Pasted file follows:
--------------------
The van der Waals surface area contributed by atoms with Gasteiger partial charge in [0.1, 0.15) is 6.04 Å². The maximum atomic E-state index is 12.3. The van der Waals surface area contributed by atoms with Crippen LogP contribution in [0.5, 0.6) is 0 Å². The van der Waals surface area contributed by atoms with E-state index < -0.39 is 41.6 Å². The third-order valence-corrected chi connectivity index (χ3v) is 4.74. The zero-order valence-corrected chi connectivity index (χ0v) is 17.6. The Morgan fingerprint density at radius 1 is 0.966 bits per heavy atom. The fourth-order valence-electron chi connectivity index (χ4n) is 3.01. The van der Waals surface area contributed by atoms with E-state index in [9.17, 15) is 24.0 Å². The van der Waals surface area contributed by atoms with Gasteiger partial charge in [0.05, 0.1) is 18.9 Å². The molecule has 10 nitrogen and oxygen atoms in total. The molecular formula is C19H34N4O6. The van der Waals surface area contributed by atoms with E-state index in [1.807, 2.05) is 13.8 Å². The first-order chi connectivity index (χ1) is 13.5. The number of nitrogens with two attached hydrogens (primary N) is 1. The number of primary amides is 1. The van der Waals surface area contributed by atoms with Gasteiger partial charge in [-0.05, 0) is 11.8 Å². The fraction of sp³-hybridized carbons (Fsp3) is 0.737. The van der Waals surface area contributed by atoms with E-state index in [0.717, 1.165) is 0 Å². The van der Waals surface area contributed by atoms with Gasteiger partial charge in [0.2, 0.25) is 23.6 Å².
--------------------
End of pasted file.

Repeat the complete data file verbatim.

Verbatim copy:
The van der Waals surface area contributed by atoms with Gasteiger partial charge in [0.1, 0.15) is 6.04 Å². The maximum atomic E-state index is 12.3. The van der Waals surface area contributed by atoms with Crippen LogP contribution in [0.5, 0.6) is 0 Å². The van der Waals surface area contributed by atoms with E-state index < -0.39 is 41.6 Å². The third-order valence-corrected chi connectivity index (χ3v) is 4.74. The zero-order valence-corrected chi connectivity index (χ0v) is 17.6. The Morgan fingerprint density at radius 1 is 0.966 bits per heavy atom. The fourth-order valence-electron chi connectivity index (χ4n) is 3.01. The van der Waals surface area contributed by atoms with E-state index in [9.17, 15) is 24.0 Å². The van der Waals surface area contributed by atoms with Gasteiger partial charge in [0.05, 0.1) is 18.9 Å². The molecule has 10 nitrogen and oxygen atoms in total. The molecular formula is C19H34N4O6. The van der Waals surface area contributed by atoms with E-state index in [1.807, 2.05) is 13.8 Å². The first-order chi connectivity index (χ1) is 13.5. The number of nitrogens with two attached hydrogens (primary N) is 1. The number of primary amides is 1. The van der Waals surface area contributed by atoms with Gasteiger partial charge in [-0.05, 0) is 11.8 Å². The fraction of sp³-hybridized carbons (Fsp3) is 0.737. The van der Waals surface area contributed by atoms with E-state index in [0.717, 1.165) is 0 Å². The van der Waals surface area contributed by atoms with Gasteiger partial charge in [0.2, 0.25) is 23.6 Å².